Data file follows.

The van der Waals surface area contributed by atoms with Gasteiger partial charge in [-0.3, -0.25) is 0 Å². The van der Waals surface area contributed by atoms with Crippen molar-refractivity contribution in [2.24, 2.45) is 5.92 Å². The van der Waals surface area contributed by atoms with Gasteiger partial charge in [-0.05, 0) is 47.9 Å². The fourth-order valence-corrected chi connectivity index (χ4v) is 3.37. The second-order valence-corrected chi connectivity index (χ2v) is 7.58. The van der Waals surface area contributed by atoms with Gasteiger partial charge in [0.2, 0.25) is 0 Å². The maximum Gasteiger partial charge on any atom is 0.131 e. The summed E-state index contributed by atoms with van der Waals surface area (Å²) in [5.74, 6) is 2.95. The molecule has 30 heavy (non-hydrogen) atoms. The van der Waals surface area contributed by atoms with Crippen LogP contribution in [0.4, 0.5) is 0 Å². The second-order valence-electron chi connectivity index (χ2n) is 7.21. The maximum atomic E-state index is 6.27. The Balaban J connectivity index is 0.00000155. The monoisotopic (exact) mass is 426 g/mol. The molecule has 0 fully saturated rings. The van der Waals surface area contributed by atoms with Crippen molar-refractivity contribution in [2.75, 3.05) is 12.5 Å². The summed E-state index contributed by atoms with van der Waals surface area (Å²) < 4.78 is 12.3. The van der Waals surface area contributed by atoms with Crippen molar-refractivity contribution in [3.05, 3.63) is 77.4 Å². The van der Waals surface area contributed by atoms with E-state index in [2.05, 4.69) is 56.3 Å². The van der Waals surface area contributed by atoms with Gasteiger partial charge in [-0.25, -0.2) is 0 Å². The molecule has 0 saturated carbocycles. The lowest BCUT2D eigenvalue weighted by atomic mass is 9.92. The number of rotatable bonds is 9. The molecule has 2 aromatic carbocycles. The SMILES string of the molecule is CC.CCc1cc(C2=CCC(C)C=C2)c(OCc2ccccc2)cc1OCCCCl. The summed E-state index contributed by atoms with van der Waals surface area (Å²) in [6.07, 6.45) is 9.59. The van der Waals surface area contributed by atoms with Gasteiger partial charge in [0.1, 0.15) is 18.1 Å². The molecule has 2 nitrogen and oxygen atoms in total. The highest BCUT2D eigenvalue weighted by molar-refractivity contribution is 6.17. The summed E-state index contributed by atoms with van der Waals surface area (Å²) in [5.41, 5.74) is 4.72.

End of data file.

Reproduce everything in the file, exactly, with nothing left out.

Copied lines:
The van der Waals surface area contributed by atoms with Gasteiger partial charge in [-0.3, -0.25) is 0 Å². The van der Waals surface area contributed by atoms with Crippen molar-refractivity contribution in [2.24, 2.45) is 5.92 Å². The van der Waals surface area contributed by atoms with Gasteiger partial charge in [-0.05, 0) is 47.9 Å². The fourth-order valence-corrected chi connectivity index (χ4v) is 3.37. The second-order valence-corrected chi connectivity index (χ2v) is 7.58. The van der Waals surface area contributed by atoms with Gasteiger partial charge in [0.2, 0.25) is 0 Å². The maximum Gasteiger partial charge on any atom is 0.131 e. The summed E-state index contributed by atoms with van der Waals surface area (Å²) in [5.74, 6) is 2.95. The molecule has 30 heavy (non-hydrogen) atoms. The van der Waals surface area contributed by atoms with Crippen LogP contribution in [0.4, 0.5) is 0 Å². The second-order valence-electron chi connectivity index (χ2n) is 7.21. The maximum atomic E-state index is 6.27. The Balaban J connectivity index is 0.00000155. The monoisotopic (exact) mass is 426 g/mol. The molecule has 0 fully saturated rings. The van der Waals surface area contributed by atoms with Crippen molar-refractivity contribution in [2.75, 3.05) is 12.5 Å². The summed E-state index contributed by atoms with van der Waals surface area (Å²) < 4.78 is 12.3. The van der Waals surface area contributed by atoms with Crippen molar-refractivity contribution in [3.05, 3.63) is 77.4 Å². The van der Waals surface area contributed by atoms with E-state index in [2.05, 4.69) is 56.3 Å². The van der Waals surface area contributed by atoms with Gasteiger partial charge in [-0.25, -0.2) is 0 Å². The molecule has 0 saturated carbocycles. The lowest BCUT2D eigenvalue weighted by atomic mass is 9.92. The number of rotatable bonds is 9. The molecule has 2 aromatic carbocycles. The SMILES string of the molecule is CC.CCc1cc(C2=CCC(C)C=C2)c(OCc2ccccc2)cc1OCCCCl. The summed E-state index contributed by atoms with van der Waals surface area (Å²) in [6.07, 6.45) is 9.59. The van der Waals surface area contributed by atoms with Gasteiger partial charge in [0.1, 0.15) is 18.1 Å². The molecule has 2 nitrogen and oxygen atoms in total. The highest BCUT2D eigenvalue weighted by molar-refractivity contribution is 6.17. The summed E-state index contributed by atoms with van der Waals surface area (Å²) in [5.41, 5.74) is 4.72.